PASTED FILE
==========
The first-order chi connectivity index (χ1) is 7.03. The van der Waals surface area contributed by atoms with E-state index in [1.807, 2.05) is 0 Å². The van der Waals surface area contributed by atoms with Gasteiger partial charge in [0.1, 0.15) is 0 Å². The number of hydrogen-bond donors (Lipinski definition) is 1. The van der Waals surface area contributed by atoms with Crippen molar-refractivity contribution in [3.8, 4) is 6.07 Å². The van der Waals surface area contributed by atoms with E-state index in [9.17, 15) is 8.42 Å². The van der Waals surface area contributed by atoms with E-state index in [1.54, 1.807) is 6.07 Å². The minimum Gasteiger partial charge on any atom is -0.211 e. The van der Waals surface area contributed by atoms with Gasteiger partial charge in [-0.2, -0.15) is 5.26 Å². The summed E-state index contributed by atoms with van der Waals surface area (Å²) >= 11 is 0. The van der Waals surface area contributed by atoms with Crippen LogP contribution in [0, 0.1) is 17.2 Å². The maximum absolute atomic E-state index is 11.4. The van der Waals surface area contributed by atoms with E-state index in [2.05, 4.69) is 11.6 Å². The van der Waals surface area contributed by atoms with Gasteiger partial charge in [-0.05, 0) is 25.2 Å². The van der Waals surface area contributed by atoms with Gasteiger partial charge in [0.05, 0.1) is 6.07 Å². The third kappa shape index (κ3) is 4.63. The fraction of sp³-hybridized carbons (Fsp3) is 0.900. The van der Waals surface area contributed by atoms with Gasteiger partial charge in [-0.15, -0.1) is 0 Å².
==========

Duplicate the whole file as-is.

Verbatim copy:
The first-order chi connectivity index (χ1) is 7.03. The van der Waals surface area contributed by atoms with E-state index in [1.807, 2.05) is 0 Å². The van der Waals surface area contributed by atoms with Gasteiger partial charge in [0.1, 0.15) is 0 Å². The number of hydrogen-bond donors (Lipinski definition) is 1. The van der Waals surface area contributed by atoms with Crippen molar-refractivity contribution in [3.8, 4) is 6.07 Å². The van der Waals surface area contributed by atoms with E-state index in [9.17, 15) is 8.42 Å². The van der Waals surface area contributed by atoms with E-state index in [1.54, 1.807) is 6.07 Å². The minimum Gasteiger partial charge on any atom is -0.211 e. The van der Waals surface area contributed by atoms with Gasteiger partial charge in [-0.2, -0.15) is 5.26 Å². The summed E-state index contributed by atoms with van der Waals surface area (Å²) >= 11 is 0. The van der Waals surface area contributed by atoms with Crippen LogP contribution in [0, 0.1) is 17.2 Å². The maximum absolute atomic E-state index is 11.4. The van der Waals surface area contributed by atoms with E-state index in [2.05, 4.69) is 11.6 Å². The van der Waals surface area contributed by atoms with Gasteiger partial charge in [-0.05, 0) is 25.2 Å². The van der Waals surface area contributed by atoms with Gasteiger partial charge in [0.05, 0.1) is 6.07 Å². The third kappa shape index (κ3) is 4.63. The fraction of sp³-hybridized carbons (Fsp3) is 0.900. The van der Waals surface area contributed by atoms with Gasteiger partial charge in [-0.15, -0.1) is 0 Å².